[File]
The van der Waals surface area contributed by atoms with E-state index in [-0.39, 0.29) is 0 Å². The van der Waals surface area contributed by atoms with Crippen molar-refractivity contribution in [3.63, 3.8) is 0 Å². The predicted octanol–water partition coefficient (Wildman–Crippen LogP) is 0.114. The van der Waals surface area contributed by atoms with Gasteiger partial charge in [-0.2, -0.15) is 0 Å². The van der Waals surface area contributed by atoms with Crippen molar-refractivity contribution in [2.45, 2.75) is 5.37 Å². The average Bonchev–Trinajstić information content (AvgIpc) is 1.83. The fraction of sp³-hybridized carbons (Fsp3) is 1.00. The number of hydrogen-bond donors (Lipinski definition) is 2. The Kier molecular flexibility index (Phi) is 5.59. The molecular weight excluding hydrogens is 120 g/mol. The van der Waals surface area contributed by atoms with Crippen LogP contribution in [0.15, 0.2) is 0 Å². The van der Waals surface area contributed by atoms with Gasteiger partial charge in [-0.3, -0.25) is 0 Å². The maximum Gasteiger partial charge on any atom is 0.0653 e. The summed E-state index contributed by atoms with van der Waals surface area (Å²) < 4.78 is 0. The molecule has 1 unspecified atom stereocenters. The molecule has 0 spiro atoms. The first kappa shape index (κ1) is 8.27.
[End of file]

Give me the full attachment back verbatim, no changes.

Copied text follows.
The van der Waals surface area contributed by atoms with E-state index in [-0.39, 0.29) is 0 Å². The van der Waals surface area contributed by atoms with Crippen molar-refractivity contribution in [3.63, 3.8) is 0 Å². The predicted octanol–water partition coefficient (Wildman–Crippen LogP) is 0.114. The van der Waals surface area contributed by atoms with Gasteiger partial charge in [-0.2, -0.15) is 0 Å². The van der Waals surface area contributed by atoms with Crippen molar-refractivity contribution in [2.45, 2.75) is 5.37 Å². The average Bonchev–Trinajstić information content (AvgIpc) is 1.83. The fraction of sp³-hybridized carbons (Fsp3) is 1.00. The number of hydrogen-bond donors (Lipinski definition) is 2. The Kier molecular flexibility index (Phi) is 5.59. The molecular weight excluding hydrogens is 120 g/mol. The van der Waals surface area contributed by atoms with Crippen LogP contribution in [0.15, 0.2) is 0 Å². The van der Waals surface area contributed by atoms with Gasteiger partial charge in [-0.3, -0.25) is 0 Å². The maximum Gasteiger partial charge on any atom is 0.0653 e. The summed E-state index contributed by atoms with van der Waals surface area (Å²) < 4.78 is 0. The molecule has 1 unspecified atom stereocenters. The molecule has 0 spiro atoms. The first kappa shape index (κ1) is 8.27.